Date: Fri Jan 04 2008 - 05:16:59 CST
Quoting John Hudson <firstname.lastname@example.org>:
> Michael Everson wrote:
>> But the dot n that capital form is not significant.
> I don't think you can determine that by fiat. Someone went to the
> trouble of creating this special letter with a dot, and that indicates
> that they thought the dot *was* significant. Consider: without the dot
> the letter would be much more legible, would cause few problems of
> inkspread filling in the narrow gaps above and below the dot, and yet
> the dot was considered so significant that it was maintained despite
> these considerations.
> You are right that the dot does not need to be there *if* this were an
> uppercase script style G, but the very fact that the dot is there --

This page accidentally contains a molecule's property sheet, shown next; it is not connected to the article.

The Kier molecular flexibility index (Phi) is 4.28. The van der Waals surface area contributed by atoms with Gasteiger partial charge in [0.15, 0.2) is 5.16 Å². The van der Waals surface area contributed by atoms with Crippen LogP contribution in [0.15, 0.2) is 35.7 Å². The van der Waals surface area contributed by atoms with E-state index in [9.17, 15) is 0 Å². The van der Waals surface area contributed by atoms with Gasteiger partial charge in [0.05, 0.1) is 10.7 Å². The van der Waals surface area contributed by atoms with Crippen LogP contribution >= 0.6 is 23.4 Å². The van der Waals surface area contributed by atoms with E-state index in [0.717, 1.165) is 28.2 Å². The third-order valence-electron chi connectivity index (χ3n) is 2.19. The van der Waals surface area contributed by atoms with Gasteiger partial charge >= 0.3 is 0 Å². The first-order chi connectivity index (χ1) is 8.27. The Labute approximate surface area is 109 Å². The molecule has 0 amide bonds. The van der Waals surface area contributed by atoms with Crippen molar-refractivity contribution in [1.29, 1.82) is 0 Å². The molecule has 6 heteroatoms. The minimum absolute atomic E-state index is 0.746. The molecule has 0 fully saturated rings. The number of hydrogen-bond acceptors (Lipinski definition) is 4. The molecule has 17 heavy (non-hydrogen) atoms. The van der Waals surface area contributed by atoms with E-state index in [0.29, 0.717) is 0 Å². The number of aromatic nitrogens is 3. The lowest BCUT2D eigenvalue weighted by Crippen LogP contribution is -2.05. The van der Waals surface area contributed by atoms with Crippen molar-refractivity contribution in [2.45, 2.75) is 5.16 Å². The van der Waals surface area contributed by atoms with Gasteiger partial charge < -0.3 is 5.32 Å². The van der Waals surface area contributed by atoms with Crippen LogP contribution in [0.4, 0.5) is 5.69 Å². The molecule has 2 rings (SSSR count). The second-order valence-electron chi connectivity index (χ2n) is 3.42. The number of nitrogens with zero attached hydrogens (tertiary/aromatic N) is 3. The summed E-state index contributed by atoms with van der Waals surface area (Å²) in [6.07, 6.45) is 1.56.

> that someone decided that it needed to be there -- is a good indication
> that the letter is something distinct. An uppercase script style G is
> not used contrastively in the single document in which we have so far
> seen this letter used, but that shape of G would have been known in
> various guises, and yet the makers of this book decided that they
> needed a distinctive letter with this significant dot.
However without a constrastive G one could argue that the printer is
just trying to show what he considers to be the true nature of G.
The choice of a lower case j to go with the capital G is clearly made
for reasons of style.
> Tiro Typeworks www.tiro.com
> Gulf Islands, BC email@example.com
> The Lord entered her to become a servant.
> The Word entered her to keep silence in her womb.
> The thunder entered her to be quiet.
> -- St Ephrem the Syrian
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